Another denomination that experienced an instance of clergy sexual abuse in 2000, but then took steps toward openness, is Orthodox Judaism. The Orthodox Union, which represents Orthodox rabbis, acted against Rabbi Baruch Lanner only after a newspaper, Jewish Week, reported that Lanner, a top official in Orthodoxy's youth movement, had been accused of harassing and molesting scores of youth group teenagers over three decades.

But the revelation about Lanner led not only to the rabbi's indictment, but also to the resignation of his supervisor, the executive vice president of the Orthodox Union, and then the Orthodox Union appointed a commission to investigate. That group found that leaders of the Orthodox Union ''made profound errors of judgment in their handling of Lanner throughout his career.''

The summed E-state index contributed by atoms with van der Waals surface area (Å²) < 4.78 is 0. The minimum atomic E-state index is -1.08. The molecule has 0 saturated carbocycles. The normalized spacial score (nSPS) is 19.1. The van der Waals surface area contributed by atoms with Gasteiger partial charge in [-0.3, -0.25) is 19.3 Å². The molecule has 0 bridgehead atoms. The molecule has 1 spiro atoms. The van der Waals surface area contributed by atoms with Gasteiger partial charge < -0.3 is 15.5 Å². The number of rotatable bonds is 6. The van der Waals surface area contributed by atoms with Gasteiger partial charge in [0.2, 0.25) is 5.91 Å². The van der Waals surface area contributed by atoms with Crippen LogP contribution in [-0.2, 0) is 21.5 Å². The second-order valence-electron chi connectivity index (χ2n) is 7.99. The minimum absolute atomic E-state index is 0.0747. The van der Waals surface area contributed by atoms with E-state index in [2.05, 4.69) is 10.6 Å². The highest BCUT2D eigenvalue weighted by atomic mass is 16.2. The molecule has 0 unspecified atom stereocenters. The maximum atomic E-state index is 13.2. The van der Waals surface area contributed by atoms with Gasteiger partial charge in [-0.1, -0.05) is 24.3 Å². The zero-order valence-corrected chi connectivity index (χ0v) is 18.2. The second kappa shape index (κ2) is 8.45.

In the wake of the scandal that is roiling the Catholic Church, some faith groups are hurriedly reassessing their own policies and procedures. The Greek Orthodox Archdiocese of America, for example, is writing a new sexual abuse policy. In Massachusetts, the United Church of Christ and the Episcopal Church have sent warnings to clergy, reminding them that they are expected to report any allegations of sexual abuse to the state - even though it's not required by law.

''We are working hard to raise the consciousness of all our people that this is critically important to our life together as a Conference of Churches,'' said Taylor, the UCC conference minister.

Michael Paulson can be reached at mpaulson@globe.com.

This story ran on page A1 of the Boston Globe on 3/13/2002.
© Copyright 2002 Globe Newspaper Company.